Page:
2 - What exactly is sufficient diversity?
3 - I don't see a lot of minority & also female indie filmmakers getting a lot of press from indie film blogs & websites (besides mine :), & the occasional indieWIRE article) but is that just perception (as in my eyes only picking up certain stuff) or is there actually a huge lack of coverage on good indie films made by non-"white" US male filmmakers & "white" & other female filmmakers?
4 - Are there films as good as or better than Four Eyed Monsters, Mutual Appreciation, Dance Party USA, Quiet City, Cocaine Angel, LOL, Kissing On The Mouth, Hannah Takes The Stairs, Funny Ha Ha, etc. being made & screened & distributed on DVD right now in the US, by minority filmmakers, and not getting as much press as the ones that were mentioned mostly because the films were made by minority directors & feature minority actors in lead roles?
5 - Aside from writing about the films of our friends, do indie film bloggers have a societal obligation (in the interest of creating a more just & fair society) to seek out & write about, and even champion, films by female & minority filmmakers?
6 - What about sexual orientation diversity? How come Todd Verow (a gay DV filmmaker who makes low budget movies) is not getting as much press as the Mumblecore kids? Or is he? - maybe just not at the blogs & websites I visit.
7 - Is the US indie film scene softly racist & sexist? Or, favors "white" males over all others out of habit resulting from segregation, the nation's heritage of "race" relations, etc.?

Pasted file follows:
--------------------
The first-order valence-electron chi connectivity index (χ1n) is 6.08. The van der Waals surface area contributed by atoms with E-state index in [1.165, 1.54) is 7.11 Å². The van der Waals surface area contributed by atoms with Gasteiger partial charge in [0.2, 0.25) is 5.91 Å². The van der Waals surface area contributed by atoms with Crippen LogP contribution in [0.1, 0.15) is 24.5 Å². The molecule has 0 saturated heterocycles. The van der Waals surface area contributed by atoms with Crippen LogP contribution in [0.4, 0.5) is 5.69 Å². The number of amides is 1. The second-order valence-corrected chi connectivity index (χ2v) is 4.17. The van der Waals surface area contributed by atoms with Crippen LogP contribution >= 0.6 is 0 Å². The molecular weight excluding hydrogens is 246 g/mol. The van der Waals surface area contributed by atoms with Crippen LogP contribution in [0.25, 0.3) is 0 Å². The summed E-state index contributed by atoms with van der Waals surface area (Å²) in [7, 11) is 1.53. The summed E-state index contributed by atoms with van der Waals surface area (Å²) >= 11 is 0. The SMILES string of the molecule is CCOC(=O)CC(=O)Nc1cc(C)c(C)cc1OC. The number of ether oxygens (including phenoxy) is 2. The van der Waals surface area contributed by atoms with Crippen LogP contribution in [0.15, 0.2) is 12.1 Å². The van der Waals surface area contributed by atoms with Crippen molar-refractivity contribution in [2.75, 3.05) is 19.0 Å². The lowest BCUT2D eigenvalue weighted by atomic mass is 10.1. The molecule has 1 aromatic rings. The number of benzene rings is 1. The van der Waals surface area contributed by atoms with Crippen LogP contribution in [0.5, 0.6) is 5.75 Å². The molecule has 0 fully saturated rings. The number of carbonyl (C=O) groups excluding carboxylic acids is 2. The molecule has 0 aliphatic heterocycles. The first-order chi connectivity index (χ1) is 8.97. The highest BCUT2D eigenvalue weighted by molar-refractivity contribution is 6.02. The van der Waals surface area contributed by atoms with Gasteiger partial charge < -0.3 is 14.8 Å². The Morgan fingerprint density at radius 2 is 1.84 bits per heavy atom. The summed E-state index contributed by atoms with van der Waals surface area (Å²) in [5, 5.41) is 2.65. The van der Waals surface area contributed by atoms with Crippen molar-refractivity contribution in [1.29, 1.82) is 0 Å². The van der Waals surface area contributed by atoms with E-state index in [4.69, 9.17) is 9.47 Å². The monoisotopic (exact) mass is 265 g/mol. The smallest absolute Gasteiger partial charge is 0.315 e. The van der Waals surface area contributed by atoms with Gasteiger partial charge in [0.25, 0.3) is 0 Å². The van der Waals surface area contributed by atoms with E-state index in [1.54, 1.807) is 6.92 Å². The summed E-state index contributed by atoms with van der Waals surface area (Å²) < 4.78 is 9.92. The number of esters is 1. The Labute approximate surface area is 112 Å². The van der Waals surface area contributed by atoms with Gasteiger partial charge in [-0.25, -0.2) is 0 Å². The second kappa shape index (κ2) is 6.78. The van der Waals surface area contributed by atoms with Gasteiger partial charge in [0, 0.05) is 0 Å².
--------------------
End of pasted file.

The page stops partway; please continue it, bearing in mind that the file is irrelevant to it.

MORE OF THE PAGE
8 - Do minority actors have a harder time getting lead roles in American indie & real indie films because the press pays a lot of attention to indie films by "white" directors featuring "white" actors? Does that media preference affect how new indie filmmakers cast their films (The thought, re: how "white" & non-"white" my cast should be, certainly did cross my mind when I was casting Date Number One).
9 - Would American indie films make more money if they featured minority actors in lead roles & thus appealed to several segments of the population? Would Mutual Appreciation have made more money at theaters if the lead character was African-American? How about a dark skinned Mexican-American actor?
Interesting & useful things to think about & discuss I think. And all these heavy questions are coming out of people talking about Mumblecore movies; pretty light fare. Very interesting.
OK, start the conversation. Let's see where this goes. Maybe it will take us to a useful place.
And to further complicate things:
i use quotes around the words ethnic ("ethnic") & race ("race") & white ("white") because i don't believe that the whole viewpoint that believes in humans belonging to distinct, separate groups marked by skin color & body features, and also point of origin on the planet, is correct or is actually an idea that represents an element of the actual, relevant for human purposes, physical reality of this world (a political & social reality, temporary & made for convenience of the authors/creators of the idea & always changing, but not a physical reality). but, for the purpose of this conversation, full understanding of my view on the existence/lack of existence of "races" is not necessary. many people in the world & the US believe that "race" is a real thing, and that's where we are starting from, for the purpose of this conversation. thanks.